Thanks for your reply. Yes, the things you say are true, and our U2F devices work under WebAuthn.
Our issue is that, once we do that, Windows users are able to bypass the requirement to use our provided U2F Yubikeys.
In more detail, the issue (see the original post at the top of this thread) is that when we migrate to Two-Factor WebAuthn, users are able to log in using their Windows Hello credentials, bypassing the Yubikey which we want to require.
The answer to your question is “mostly no”. In most cases, users are using a PIN with Windows Hello.
So they simply type their PIN (or use their face or fingerprint or whatever they’ve configured) and they’re in to our server.
That’s good security but not great - the PIN is basically just a second password. We want to require that the users have the physical key.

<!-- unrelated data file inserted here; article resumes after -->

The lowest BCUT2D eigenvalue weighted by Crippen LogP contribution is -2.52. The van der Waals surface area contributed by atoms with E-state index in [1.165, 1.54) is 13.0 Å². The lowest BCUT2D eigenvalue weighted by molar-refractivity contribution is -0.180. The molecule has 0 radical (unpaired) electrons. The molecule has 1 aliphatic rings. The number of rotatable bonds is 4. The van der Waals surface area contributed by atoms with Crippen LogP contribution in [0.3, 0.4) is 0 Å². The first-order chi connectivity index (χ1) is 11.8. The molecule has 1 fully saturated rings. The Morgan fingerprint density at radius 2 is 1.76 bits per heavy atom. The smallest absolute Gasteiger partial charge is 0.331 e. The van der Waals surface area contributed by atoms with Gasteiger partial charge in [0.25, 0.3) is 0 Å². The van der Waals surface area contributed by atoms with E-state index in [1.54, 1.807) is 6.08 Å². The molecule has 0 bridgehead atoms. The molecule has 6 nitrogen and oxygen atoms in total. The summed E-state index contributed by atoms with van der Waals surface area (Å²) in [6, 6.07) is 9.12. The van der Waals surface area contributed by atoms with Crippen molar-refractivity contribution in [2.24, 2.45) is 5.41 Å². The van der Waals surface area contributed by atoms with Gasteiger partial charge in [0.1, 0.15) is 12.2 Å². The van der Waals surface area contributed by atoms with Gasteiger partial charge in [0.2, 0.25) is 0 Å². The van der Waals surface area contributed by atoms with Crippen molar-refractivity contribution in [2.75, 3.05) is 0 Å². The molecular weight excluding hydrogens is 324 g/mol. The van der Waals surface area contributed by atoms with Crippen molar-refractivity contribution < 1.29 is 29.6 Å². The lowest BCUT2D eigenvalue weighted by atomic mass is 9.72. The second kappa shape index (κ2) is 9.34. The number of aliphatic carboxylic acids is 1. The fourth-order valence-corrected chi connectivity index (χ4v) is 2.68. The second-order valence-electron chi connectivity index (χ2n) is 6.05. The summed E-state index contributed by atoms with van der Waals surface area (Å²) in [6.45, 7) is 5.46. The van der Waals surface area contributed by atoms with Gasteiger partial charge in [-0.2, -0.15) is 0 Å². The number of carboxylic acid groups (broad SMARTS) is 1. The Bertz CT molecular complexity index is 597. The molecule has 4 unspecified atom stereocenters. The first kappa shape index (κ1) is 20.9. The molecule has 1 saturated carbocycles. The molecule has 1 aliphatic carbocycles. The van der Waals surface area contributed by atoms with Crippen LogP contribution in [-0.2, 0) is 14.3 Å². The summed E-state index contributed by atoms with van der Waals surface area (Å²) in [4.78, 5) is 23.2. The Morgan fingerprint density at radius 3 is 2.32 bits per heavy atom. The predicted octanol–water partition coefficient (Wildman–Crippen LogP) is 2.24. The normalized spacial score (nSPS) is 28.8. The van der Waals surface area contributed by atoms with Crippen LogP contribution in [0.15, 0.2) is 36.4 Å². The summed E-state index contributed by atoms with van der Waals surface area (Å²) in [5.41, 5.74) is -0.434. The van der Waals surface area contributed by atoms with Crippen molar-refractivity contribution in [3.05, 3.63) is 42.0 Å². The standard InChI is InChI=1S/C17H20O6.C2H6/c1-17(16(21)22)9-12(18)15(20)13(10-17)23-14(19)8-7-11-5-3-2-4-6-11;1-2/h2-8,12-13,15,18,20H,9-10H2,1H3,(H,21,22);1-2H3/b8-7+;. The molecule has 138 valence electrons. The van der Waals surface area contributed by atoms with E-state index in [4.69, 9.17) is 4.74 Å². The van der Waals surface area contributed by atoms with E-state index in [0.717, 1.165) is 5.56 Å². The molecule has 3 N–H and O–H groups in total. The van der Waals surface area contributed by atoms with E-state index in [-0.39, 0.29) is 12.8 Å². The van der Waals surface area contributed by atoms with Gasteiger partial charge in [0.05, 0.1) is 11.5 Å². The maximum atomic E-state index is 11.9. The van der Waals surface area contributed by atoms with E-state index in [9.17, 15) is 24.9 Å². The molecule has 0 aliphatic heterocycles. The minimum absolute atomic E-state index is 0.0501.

We have been advised to require users to use their Yubikey as their Windows Hello authentication option, but we do not have that level of admin control for machines that are outside of our organization (such as for vendors that access our CAD files).
Yeah that’s what I would have suggested too. But oviously that’s only possible if you can restrict access to locked down corparate devices. If your Nextcloud is publicly available and they can login with whatever devices they want and from wherever they want, you can’t do that.
Well if Windows Hello in itself is a Webauthn device there is not much you can do. In that case they can add it to their Nextcloud accounts just like they could add any hardware Webauthn device. Maybe you could open a feature request in the GitHub repo of the twofactor_webauthn app for implementing a restriction of how many devices a user can add to his account or even for a limitation to specific devices. But I don’t know if the latter is even possible with the FIDO2/Webauthn standard.
The reply I got from Yubikey support (pasted into my message from last night) makes it sound like it is possible to implement restrictions that would accomplish this. I will be curious to see what the development team has to say.
this is a really interessting post and I support the possibility for making restrictions in kind of the use case.